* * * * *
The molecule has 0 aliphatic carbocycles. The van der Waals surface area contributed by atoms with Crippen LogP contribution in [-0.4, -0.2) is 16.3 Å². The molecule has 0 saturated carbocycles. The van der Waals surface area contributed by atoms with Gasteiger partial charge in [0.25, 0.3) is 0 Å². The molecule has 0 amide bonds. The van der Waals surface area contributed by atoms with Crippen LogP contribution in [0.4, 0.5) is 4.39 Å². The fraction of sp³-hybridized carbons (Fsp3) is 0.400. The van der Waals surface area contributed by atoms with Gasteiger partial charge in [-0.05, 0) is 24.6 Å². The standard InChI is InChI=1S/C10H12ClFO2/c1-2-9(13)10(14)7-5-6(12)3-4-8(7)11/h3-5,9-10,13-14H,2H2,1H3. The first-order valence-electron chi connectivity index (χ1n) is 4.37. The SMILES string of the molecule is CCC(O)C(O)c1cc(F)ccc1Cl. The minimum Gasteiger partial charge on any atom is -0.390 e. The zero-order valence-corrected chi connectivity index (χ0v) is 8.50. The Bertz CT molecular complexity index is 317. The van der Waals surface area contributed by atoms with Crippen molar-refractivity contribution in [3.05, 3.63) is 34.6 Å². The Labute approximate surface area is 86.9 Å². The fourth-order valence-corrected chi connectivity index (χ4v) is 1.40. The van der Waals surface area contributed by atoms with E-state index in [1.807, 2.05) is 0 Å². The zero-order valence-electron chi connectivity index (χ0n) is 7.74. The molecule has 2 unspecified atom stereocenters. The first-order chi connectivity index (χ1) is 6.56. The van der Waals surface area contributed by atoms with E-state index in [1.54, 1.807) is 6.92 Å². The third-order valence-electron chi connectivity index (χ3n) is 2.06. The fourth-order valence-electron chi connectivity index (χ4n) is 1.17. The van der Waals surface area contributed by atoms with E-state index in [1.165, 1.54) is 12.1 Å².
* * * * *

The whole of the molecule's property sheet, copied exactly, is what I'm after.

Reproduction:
The molecule has 0 aliphatic carbocycles. The van der Waals surface area contributed by atoms with Crippen LogP contribution in [-0.4, -0.2) is 16.3 Å². The molecule has 0 saturated carbocycles. The van der Waals surface area contributed by atoms with Gasteiger partial charge in [0.25, 0.3) is 0 Å². The molecule has 0 amide bonds. The van der Waals surface area contributed by atoms with Crippen LogP contribution in [0.4, 0.5) is 4.39 Å². The fraction of sp³-hybridized carbons (Fsp3) is 0.400. The van der Waals surface area contributed by atoms with Gasteiger partial charge in [-0.05, 0) is 24.6 Å². The standard InChI is InChI=1S/C10H12ClFO2/c1-2-9(13)10(14)7-5-6(12)3-4-8(7)11/h3-5,9-10,13-14H,2H2,1H3. The first-order valence-electron chi connectivity index (χ1n) is 4.37. The SMILES string of the molecule is CCC(O)C(O)c1cc(F)ccc1Cl. The minimum Gasteiger partial charge on any atom is -0.390 e. The zero-order valence-corrected chi connectivity index (χ0v) is 8.50. The Bertz CT molecular complexity index is 317. The van der Waals surface area contributed by atoms with Crippen molar-refractivity contribution in [3.05, 3.63) is 34.6 Å². The Labute approximate surface area is 86.9 Å². The fourth-order valence-corrected chi connectivity index (χ4v) is 1.40. The van der Waals surface area contributed by atoms with E-state index in [1.807, 2.05) is 0 Å². The zero-order valence-electron chi connectivity index (χ0n) is 7.74. The molecule has 2 unspecified atom stereocenters. The first-order chi connectivity index (χ1) is 6.56. The van der Waals surface area contributed by atoms with E-state index in [1.54, 1.807) is 6.92 Å². The third-order valence-electron chi connectivity index (χ3n) is 2.06. The fourth-order valence-electron chi connectivity index (χ4n) is 1.17. The van der Waals surface area contributed by atoms with E-state index in [1.165, 1.54) is 12.1 Å².